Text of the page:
Relevance of our Study

Relevance of our Study

Collaborative: Faculty at our graduate institution have remained at the forefront as

advocates of collaborative research at the dissertation level as far back as 1991, when

Hurlbert and Blitz called on others in the academy “to claim a place for collaborative

dissertations in our universities and in our profession” (p. 169). That same year the Council

of Graduate Schools (CGS) published a policy statement entitled “The role and nature of the

doctoral dissertation” as a result of a yearlong study of fifty doctoral programs in the United

States and Canada. The Council of Graduate Schools (CGS) seems a helpful place to begin,

as they claim to be “the only national organization in the United States that is dedicated

solely to the advancement of graduate education and research” (“About CGS”, 2014, n.p.).

On collaboration, they affirmed that:

[The] consensus was that ‘original’ does not mean ‘in isolation.’ The idea for the

dissertation project and approach taken need not be developed solely by the

student. It is expected, however, that the student should develop and carry out a

research project relatively independently and be able to demonstrate to the

satisfaction of the advisory committee what portion of the research represents the

student’s own thinking… All dissertation research is collaborative in some sense.

(1991, p. 10)

Isolation, however, is typically expected and typically required. Our graduate dean was firm

in his belief that the university could not award two degrees for one document. We will

adhere by the views of the CGS, allowing our advisory committee to decide that we each

independently were able to demonstrate with authority our own thinking on the subject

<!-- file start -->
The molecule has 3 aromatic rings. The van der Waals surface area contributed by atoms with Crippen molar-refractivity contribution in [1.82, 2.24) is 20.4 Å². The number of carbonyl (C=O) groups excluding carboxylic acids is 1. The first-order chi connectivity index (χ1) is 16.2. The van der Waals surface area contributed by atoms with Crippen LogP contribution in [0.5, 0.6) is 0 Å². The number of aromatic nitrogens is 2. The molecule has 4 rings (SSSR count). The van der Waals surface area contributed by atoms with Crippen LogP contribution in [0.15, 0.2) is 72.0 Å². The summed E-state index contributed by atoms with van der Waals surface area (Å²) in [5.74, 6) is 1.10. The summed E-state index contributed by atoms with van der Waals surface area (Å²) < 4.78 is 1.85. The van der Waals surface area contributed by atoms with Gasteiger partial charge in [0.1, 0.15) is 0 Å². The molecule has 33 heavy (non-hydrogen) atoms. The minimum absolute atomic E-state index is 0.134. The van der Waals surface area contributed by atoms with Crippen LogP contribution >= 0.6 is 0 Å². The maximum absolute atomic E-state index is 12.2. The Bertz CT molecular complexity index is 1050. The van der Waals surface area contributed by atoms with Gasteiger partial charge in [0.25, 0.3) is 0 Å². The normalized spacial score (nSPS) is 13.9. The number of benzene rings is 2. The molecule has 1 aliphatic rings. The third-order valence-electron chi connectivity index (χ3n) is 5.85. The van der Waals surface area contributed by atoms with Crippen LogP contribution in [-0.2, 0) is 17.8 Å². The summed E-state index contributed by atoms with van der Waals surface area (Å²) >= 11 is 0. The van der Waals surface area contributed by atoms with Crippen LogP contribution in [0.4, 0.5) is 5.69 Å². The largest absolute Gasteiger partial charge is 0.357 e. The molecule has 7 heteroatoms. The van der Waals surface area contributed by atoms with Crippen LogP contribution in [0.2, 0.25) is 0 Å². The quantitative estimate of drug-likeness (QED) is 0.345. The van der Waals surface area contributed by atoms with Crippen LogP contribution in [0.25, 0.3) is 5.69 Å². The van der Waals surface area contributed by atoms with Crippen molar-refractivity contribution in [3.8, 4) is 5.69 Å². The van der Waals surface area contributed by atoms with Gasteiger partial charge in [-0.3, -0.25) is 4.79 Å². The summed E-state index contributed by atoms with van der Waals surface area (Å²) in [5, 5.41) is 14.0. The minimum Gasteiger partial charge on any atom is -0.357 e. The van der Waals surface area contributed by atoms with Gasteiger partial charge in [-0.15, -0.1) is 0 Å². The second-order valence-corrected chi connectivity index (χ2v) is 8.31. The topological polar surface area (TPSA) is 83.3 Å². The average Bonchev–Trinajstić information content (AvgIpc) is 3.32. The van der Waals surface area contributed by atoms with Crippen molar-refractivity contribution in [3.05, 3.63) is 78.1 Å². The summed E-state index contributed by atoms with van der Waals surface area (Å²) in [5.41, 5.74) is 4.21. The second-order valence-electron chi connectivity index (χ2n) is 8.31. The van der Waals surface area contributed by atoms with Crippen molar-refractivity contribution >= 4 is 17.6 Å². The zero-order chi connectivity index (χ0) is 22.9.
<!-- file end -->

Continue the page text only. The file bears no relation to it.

within the field.

Laura: When two doctoral students from our program, Kami Day and Michele

Eodice, attempted to write a collaborative dissertation in 1997, faculty member C. Mark

Hurlbert offered to serve on their committee. In a note returned to them on their transcript, he

poses a challenge: “Wouldn’t it be interesting to research and report the sources of this

resistance so the profession could make its own determinations on these people and their

motives?” (as cited in Day & Eodice, 2001, p. 152). Coincidentally, Dr. Hurlbert’s class was

where we—Sabatino and Laura—first met and began collaborating at the doctoral level. As

researchers, we have also questioned this resistance to collaborative dissertations; we hoped

to research and report on the resistance while participating in the very act of the resistance—

collaborating on our dissertation (to the extent the academy will allow at this point) and

report the findings to inform possibilities for change. In the end, Day and Eodice were not

permitted to collaborate on their dissertation, and no one in our program has been permitted

to do so since their attempt—until now.

After completing just one chapter of the dissertation together, we felt we were able to

better understand and critique our collaborative processes in ways we could never have done

without actually working together. We also felt we were better able to understand and

critique some of the forms of resistance to the idea.

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